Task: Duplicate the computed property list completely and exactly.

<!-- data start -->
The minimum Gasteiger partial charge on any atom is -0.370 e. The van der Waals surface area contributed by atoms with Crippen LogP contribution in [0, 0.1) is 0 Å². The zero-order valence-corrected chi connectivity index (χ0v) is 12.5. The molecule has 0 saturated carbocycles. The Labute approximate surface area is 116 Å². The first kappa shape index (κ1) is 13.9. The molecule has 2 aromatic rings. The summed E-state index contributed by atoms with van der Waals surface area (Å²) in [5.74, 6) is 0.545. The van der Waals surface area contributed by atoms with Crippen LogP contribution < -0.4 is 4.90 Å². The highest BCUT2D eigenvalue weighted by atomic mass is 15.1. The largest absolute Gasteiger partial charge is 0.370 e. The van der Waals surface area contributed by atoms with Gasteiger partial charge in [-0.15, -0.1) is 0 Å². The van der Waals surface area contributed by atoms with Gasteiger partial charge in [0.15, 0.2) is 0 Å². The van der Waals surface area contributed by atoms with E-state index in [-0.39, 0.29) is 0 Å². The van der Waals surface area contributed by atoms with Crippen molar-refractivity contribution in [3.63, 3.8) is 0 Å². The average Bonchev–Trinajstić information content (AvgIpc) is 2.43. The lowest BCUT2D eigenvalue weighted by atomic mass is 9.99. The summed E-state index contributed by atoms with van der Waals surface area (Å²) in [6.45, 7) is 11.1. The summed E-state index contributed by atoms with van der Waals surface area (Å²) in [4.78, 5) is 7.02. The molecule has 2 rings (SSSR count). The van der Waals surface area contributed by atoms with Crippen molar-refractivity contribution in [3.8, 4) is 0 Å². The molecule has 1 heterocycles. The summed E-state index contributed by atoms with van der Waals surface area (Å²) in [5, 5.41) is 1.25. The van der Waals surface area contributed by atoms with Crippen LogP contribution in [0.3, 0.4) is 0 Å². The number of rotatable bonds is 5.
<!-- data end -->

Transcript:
The minimum Gasteiger partial charge on any atom is -0.370 e. The van der Waals surface area contributed by atoms with Crippen LogP contribution in [0, 0.1) is 0 Å². The zero-order valence-corrected chi connectivity index (χ0v) is 12.5. The molecule has 0 saturated carbocycles. The Labute approximate surface area is 116 Å². The first kappa shape index (κ1) is 13.9. The molecule has 2 aromatic rings. The summed E-state index contributed by atoms with van der Waals surface area (Å²) in [5.74, 6) is 0.545. The van der Waals surface area contributed by atoms with Crippen LogP contribution < -0.4 is 4.90 Å². The highest BCUT2D eigenvalue weighted by atomic mass is 15.1. The largest absolute Gasteiger partial charge is 0.370 e. The van der Waals surface area contributed by atoms with Gasteiger partial charge in [-0.15, -0.1) is 0 Å². The van der Waals surface area contributed by atoms with Gasteiger partial charge in [0.15, 0.2) is 0 Å². The van der Waals surface area contributed by atoms with E-state index in [-0.39, 0.29) is 0 Å². The van der Waals surface area contributed by atoms with Crippen molar-refractivity contribution in [3.63, 3.8) is 0 Å². The average Bonchev–Trinajstić information content (AvgIpc) is 2.43. The lowest BCUT2D eigenvalue weighted by atomic mass is 9.99. The summed E-state index contributed by atoms with van der Waals surface area (Å²) in [6.45, 7) is 11.1. The summed E-state index contributed by atoms with van der Waals surface area (Å²) in [4.78, 5) is 7.02. The molecule has 2 rings (SSSR count). The van der Waals surface area contributed by atoms with Crippen molar-refractivity contribution in [3.8, 4) is 0 Å². The molecule has 1 heterocycles. The summed E-state index contributed by atoms with van der Waals surface area (Å²) in [5, 5.41) is 1.25. The van der Waals surface area contributed by atoms with Crippen LogP contribution in [0.3, 0.4) is 0 Å². The number of rotatable bonds is 5.